The Thai royal family was less than impressed by quirky emoticon-style illustrations used to satirise them. The emojis were used briefly in an instant text messaging service in the country before they were pulled.

Thailand's royal family is protected by some of the world's strictest lèse-majesté rules. Penalties can be extremely harsh, with insults costing several years in prison, particularly since the 2014 military coup.

The tiny illustrations popped up briefly on the popular Japan-based LINE instant messaging service, a police spokesman told Reuters. "We are investigating where the stickers came from and who did this," said Colonel Somporn Daengdee, deputy chief of the police's Technology Crime Suppression Division.

LINE allows users to create their own digital stickers and sell them online. Many users include the cartoon-like stickers in their messages.

The emojis do not appear to be particularly offensive, but it is unusual for Thais to see the royal family depicted so informally. Those familiar with stories about royal family members would likely spot representations of the crown prince who loved his late poodle, Air Chief Marshal Foo Foo (that was actually the dog's name), or his sister Princess Maha Chakri Sirindhorn, who is known for contributing arts and craft work to the community.

LINE, which is one of Thailand's most popular social media platforms, apologised for the set of images and said it was no longer available to purchase. The stickers had spread quickly online.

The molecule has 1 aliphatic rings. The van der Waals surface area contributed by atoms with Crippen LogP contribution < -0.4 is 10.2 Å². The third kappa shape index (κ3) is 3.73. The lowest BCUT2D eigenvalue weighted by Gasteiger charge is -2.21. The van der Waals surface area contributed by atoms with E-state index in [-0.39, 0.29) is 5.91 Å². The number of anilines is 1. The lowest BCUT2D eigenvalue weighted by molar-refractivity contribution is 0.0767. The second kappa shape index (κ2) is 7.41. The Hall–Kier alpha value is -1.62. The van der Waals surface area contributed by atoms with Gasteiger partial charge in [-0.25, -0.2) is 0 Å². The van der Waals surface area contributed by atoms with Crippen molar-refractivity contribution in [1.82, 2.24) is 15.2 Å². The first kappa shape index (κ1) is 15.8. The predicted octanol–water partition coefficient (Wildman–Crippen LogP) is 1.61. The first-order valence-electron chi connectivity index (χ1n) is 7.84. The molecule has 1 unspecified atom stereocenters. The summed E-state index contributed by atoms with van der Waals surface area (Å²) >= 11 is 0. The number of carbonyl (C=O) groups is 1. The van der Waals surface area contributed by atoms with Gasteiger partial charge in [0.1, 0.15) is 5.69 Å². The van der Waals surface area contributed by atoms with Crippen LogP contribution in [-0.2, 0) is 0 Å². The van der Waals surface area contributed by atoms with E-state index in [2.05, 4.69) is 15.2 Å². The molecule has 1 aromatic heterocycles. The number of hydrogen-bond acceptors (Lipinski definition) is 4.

"LINE Corporation is aware of the culturally sensitive sticker set that may have caused discomfort among our users in Thailand," the company said in a statement posted online. "The sticker set in question has been pulled from the LINE Sticker Shop.

The stickers that users create and upload are checked by the head office in Japan but not in Thailand, a source told Reuters.

A group contacted Mashable, claiming they had created the stickers, but their claim could not be verified. The group said their work was a political message.

"In Thailand, reverence for the royal family has sometimes been exploited to silence political debate," members said in a statement. "We wanted to create some light-hearted stickers that show the Thai royals as just like any other family. The furious reaction of Thai police shows Thailand is still far from democracy and freedom of speech."